I’m not sure that whatever recent increase in interest in 80s industrial there has been is sufficient explanation. I mean, are organs as large as Vice giving any shine to By Any Means Necessary or Youth Code (who did admittedly get some coverage in Brooklyn Vegan), or, conversely, recent records by more obscure but no less foundational bands like Portion Control or Pankow? It’s not just coming from outside of the industrial world, either. I’m noticing far more buzz about Weapon on Twitter and FB (both ID:UD’s feeds and my personal ones) than I did about Mythmaker and Handover combined from people who are die-hard industrial fans. If there was a full-court PR blitz, I think we must have slept through it, so I remain utterly stymied by all this hubbub.
Let’s leave the hype aside and get down to brass tacks. What do you think Puppy are bringing to the table this time? Has listening to it borne out cEvin’s pre-release comments about making an old-school, all electronic Puppy record for you?
Alex: It depends? I guess I’m not sure what an old school Puppy record sounds like, since pretty much every one of the classic era albums is different. For sure there are moments that I think are obvious nods to the Bites/Remission era, specifically “Salvo” and the new version of “Solvent”, but to be honest those aren’t the parts of Weapon I like the best. I think cEvin’s comments may have had more to do with workflow and composition than actually setting out to recapture a classic sound. Friend of the site Rob K pointed out that the songs on the LP seem a bit more surgical and less “wall of sound” than on the previous couple album and without overstating my knowledge of technical matters, perhaps dealing with older and more temperamental synth equipment leads to a more measured approach to creation. From that standpoint the record is a testament to how skilled the band is in a studio setting; the production and sound design is universally fantastic regardless of what tools were used. Listen to the way all the sounds on “paraGun” breathe, expanding and contracting in a way that seems completely organic and alive. Even if I hated every song on this record I wouldn’t even think of taking anything away from them on the production front.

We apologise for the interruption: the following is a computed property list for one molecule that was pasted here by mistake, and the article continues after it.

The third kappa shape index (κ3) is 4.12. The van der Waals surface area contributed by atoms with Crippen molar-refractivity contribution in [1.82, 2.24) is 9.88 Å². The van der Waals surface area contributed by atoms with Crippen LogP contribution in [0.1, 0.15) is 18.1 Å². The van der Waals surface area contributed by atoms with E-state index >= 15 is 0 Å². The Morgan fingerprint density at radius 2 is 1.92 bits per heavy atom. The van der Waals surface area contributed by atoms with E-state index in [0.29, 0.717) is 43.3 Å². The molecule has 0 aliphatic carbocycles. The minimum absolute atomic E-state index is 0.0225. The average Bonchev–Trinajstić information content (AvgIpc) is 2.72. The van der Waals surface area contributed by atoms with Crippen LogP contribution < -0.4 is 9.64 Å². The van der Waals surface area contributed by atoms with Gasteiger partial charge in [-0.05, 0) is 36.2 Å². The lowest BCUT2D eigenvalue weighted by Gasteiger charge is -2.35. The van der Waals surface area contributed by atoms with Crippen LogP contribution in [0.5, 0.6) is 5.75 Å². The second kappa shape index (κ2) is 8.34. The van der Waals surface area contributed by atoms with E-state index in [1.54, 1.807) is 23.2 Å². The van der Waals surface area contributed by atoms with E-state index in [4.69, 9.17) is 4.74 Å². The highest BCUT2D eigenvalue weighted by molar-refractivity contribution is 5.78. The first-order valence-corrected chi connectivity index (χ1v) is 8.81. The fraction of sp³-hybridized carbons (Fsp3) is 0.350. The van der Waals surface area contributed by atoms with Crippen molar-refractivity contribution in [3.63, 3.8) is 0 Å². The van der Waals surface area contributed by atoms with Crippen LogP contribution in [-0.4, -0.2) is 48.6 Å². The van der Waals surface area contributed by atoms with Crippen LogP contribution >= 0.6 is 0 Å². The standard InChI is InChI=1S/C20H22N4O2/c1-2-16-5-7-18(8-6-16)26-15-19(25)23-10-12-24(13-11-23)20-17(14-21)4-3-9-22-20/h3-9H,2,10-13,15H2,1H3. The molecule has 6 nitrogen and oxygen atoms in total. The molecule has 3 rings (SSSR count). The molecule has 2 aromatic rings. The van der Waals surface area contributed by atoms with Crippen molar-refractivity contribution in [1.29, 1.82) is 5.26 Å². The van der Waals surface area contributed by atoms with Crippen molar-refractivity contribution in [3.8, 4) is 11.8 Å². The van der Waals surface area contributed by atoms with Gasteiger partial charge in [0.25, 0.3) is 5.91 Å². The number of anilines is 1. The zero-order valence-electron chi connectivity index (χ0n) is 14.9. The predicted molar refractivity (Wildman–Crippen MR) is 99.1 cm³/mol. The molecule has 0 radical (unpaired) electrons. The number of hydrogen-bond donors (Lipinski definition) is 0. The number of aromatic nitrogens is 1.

As far as the rest of the songs go, I really dig the weird, blocky progression and noodly synth squeals on “tsudanama”, and the Pink Dots-like keyboard sounds on “gLowbeL” a lot. There’s an eclecticism to the sound of the album that I can get behind, a lot of different ideas woven through each song so even when one thing sticks out as half-baked (Ogre’s increasingly mechanical vocal processing on “illisiT” the spoken outro to “saLvo”, the weird squiggle that appears at the beginning of “paraGun”) they don’t derail the whole song. To circle it back around to your question, I actually think it reminds me more of the first couple ohGr albums more than any classic Puppy album. Incidentally, this is the first time that Mark Walk (Ogre’s right hand guy in ohGr) has been credited as a full member of SP, although he’s been all over the last few Puppy records as a performer and producer, so I don’t know that I can reasonably lay that at his feet. What do you think?